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The PRC’s ‘Bakuna Bus’ is presently in Dagupan, aiming to increase the vaccination rate among children.

Following its debut on Monday, the Philippine Red Cross (PRC) Bakuna Bus has arrived in this city to cater to the coronavirus disease 2019 (Covid-19) immunization of 5 to 11-year-old children in schools.

For ten days, the air-conditioned bus will function as a mobile vaccination station, able to accommodate over 1,000 people every day in various schools throughout the city, in order to increase the immunization rate among students here.

PRC Pangasinan officer-in-charge Rex Vincent Escao stated in an interview that following the launch, the Department of Education will set the schedules for the city’s various schools.

“Adults will be accommodated in a separate location.” For example, if a parent of a child receiving a vaccine wishes to have a booster dose, he added, “we will accommodate them but apart from where the children are receiving vaccinations.”

Even individuals outside of Dagupan City, according to Escao, are welcome to use the Bakuna Bus service.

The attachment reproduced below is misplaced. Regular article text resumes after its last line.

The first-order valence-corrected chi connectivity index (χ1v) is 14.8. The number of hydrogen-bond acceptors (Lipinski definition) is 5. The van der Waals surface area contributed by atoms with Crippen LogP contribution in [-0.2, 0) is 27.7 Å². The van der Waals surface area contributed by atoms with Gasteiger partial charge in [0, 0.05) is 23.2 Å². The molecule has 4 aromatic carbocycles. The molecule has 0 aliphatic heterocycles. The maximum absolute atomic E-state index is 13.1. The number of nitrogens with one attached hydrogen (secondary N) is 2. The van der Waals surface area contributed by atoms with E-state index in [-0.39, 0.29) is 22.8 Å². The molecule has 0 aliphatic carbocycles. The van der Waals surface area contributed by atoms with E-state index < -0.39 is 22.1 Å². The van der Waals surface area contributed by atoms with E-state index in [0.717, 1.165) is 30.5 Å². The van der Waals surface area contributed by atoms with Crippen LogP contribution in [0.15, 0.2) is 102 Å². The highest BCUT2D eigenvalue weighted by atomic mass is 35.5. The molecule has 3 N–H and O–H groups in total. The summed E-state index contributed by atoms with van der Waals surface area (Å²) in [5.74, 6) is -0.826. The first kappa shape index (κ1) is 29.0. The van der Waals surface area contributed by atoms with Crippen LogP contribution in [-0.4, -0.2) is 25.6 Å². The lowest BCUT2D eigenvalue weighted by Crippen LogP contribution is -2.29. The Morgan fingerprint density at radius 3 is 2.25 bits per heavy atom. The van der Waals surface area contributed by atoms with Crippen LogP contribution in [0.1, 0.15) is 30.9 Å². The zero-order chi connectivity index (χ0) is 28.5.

“Within 10 days, we hope to vaccinate all of the city’s unvaccinated 5 to 11-year-old children.” We would go there if they still requested an extension after 10 days or if other areas in Pangasinan requested it,” he continued.

The Department of Health (DOH), the PRC, and the City Health Office, according to Escao, are covering the bus expenses, while the Department of Health (DOH), the PRC, and the City Health Office are providing the manpower.

Following their vaccination, the youngsters were handed instructional packs.

Dr. Paula Paz Sydiongco, regional director of the Department of Health in Ilocos, said the Bakuna Bus is a “great benefit” for health workers’ access to children in a separate interview.

She stated that the vaccination rate for children aged 5 to 11 years old remains at 20%, while fully immunized adults in the region now have an 84 percent coverage rate.

“Vaccination against Covid-19 is critical. Although the number of cases per day in the region has dropped to two, the virus is still present. “There could be another rise in cases if another variation enters the region,” she noted.

In this city, over 19,000 children are still unvaccinated.

Meanwhile, Allen Evangelista, a mother from Pangasinan’s Calasiao town, said she preferred to get her autistic daughter vaccinated against the virus.

“She is terrified of hospitals, so getting sick is quite difficult for her.” She had previously had her first dose and was now receiving her second dose for protection,” she explained.

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